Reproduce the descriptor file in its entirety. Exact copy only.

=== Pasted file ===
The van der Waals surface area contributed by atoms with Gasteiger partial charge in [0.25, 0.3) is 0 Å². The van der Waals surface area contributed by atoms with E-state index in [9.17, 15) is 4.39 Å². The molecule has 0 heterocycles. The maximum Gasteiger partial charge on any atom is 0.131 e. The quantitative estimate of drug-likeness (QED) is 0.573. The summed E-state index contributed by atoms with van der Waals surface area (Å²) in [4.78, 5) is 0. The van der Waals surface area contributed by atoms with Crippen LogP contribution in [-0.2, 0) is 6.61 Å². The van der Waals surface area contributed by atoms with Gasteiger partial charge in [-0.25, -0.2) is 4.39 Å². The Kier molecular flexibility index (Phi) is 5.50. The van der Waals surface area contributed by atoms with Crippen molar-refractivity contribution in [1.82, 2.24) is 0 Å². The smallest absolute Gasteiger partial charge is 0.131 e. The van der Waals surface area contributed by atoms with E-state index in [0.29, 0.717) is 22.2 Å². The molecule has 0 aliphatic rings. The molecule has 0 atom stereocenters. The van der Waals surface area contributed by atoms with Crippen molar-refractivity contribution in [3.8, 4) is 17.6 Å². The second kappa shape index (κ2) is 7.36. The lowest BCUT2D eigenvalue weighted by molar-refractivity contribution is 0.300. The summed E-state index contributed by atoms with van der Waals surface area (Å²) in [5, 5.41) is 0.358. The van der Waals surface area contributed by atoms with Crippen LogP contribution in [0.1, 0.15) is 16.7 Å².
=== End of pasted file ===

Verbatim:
The van der Waals surface area contributed by atoms with Gasteiger partial charge in [0.25, 0.3) is 0 Å². The van der Waals surface area contributed by atoms with E-state index in [9.17, 15) is 4.39 Å². The molecule has 0 heterocycles. The maximum Gasteiger partial charge on any atom is 0.131 e. The quantitative estimate of drug-likeness (QED) is 0.573. The summed E-state index contributed by atoms with van der Waals surface area (Å²) in [4.78, 5) is 0. The van der Waals surface area contributed by atoms with Crippen LogP contribution in [-0.2, 0) is 6.61 Å². The van der Waals surface area contributed by atoms with Gasteiger partial charge in [-0.25, -0.2) is 4.39 Å². The Kier molecular flexibility index (Phi) is 5.50. The van der Waals surface area contributed by atoms with Crippen molar-refractivity contribution in [1.82, 2.24) is 0 Å². The smallest absolute Gasteiger partial charge is 0.131 e. The van der Waals surface area contributed by atoms with E-state index in [0.29, 0.717) is 22.2 Å². The molecule has 0 aliphatic rings. The molecule has 0 atom stereocenters. The van der Waals surface area contributed by atoms with Crippen molar-refractivity contribution in [3.8, 4) is 17.6 Å². The second kappa shape index (κ2) is 7.36. The lowest BCUT2D eigenvalue weighted by molar-refractivity contribution is 0.300. The summed E-state index contributed by atoms with van der Waals surface area (Å²) in [5, 5.41) is 0.358. The van der Waals surface area contributed by atoms with Crippen LogP contribution in [0.1, 0.15) is 16.7 Å².